BRISBANE, Australia - The Australian police have accused a group of Irish people of scamming restaurants and fleecing Queensland residents.
The police said on Sunday that the Irish gang are up to other dodgy dealings as well after new images of the group in action emerged.
The police have said that they are working with the Australian Border Force as the group scammed restaurants and have fleeced residents in Queensland out of thousands of dollars with bogus agreements to fix roofs and driveways.
The police are reportedly dealing with 12 complaints about a group of nine men and women with Irish accents across Brisbane and the Gold Coast.
According to the police, the men had been targeting elderly homeowners by taking payments for house repairs but never finishing the work.
The women meanwhile have been accused of targeting shops and restaurants.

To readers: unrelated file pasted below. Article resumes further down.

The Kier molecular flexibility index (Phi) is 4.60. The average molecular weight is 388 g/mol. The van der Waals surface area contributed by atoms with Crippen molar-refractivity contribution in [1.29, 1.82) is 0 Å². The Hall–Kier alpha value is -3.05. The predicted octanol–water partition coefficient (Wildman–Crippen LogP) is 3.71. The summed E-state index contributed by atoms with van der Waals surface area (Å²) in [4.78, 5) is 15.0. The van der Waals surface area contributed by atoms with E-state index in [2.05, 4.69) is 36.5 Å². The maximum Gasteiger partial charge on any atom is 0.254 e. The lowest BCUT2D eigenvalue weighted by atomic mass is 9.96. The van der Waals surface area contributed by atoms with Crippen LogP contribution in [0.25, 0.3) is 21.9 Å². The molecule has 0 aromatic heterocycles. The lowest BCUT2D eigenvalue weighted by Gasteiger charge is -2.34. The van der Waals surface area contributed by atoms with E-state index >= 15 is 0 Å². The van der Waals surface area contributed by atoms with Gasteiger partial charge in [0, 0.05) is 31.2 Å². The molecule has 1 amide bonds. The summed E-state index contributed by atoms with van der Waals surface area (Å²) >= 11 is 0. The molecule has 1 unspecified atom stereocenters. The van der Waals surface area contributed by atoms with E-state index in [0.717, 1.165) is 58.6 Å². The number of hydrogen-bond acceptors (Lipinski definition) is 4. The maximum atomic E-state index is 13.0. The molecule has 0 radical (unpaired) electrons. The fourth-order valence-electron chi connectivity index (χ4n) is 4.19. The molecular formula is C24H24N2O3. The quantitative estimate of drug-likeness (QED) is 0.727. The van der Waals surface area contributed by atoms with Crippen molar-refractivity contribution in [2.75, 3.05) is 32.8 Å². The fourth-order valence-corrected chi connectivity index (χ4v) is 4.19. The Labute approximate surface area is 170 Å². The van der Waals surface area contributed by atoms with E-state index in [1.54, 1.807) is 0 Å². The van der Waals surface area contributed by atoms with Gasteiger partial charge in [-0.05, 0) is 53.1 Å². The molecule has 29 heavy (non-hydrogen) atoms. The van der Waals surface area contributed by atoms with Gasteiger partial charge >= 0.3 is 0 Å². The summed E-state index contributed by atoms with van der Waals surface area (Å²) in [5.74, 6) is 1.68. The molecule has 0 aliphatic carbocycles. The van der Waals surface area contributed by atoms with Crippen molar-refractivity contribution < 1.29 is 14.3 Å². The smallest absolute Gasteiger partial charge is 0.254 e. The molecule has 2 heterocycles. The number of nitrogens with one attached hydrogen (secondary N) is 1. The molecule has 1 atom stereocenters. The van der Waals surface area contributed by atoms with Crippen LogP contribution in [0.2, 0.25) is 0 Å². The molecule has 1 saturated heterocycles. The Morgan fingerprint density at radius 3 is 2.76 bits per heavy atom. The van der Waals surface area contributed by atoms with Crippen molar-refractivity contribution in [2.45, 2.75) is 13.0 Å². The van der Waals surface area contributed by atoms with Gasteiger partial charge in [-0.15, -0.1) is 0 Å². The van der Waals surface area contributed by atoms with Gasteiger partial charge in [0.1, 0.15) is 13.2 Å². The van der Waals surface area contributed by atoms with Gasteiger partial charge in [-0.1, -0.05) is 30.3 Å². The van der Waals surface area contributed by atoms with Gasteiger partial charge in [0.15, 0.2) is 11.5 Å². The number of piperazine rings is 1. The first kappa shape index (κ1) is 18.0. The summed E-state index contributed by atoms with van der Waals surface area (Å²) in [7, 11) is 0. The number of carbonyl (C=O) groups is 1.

Incidents of shoplifting and refusing to pay restaurant bills too have emerged in the Gold Coast, along with an alleged assault in Fortitude Valley.
In a statement, Detective Superintendent Tony Flemming said there were some suspicions around whether the groups were connected.
Adding that the police have launched an investigation, Det Supt Flemming said, “It appears these matters have some connection. What we’ve done is brought it all together under one command. We’ve got a team of people at the moment actively looking for these people.”
He said that the group is believed to be targeting small businesses and the elderly since January and that the police are eager to hear the groups’ side of the stories.
He added, “What we have before us would appear to be a group of people who are incredibly brazen, disrespectful, and likely to continue to offend. Based on the CCTV and some of the images we've got, they don't seem to be concerned in any way shape or form about being seen or detected. That either means they've done nothing wrong, or they're incredibly brazen and have no respect for the law and more importantly, have no respect for the people in our community."
Det Supt Flemming added, “We’ve also engaged our colleagues at the Australian Border Force ... It’s hard enough for small businesses to make a dollar. This has the potential to have a significant impact on the community.”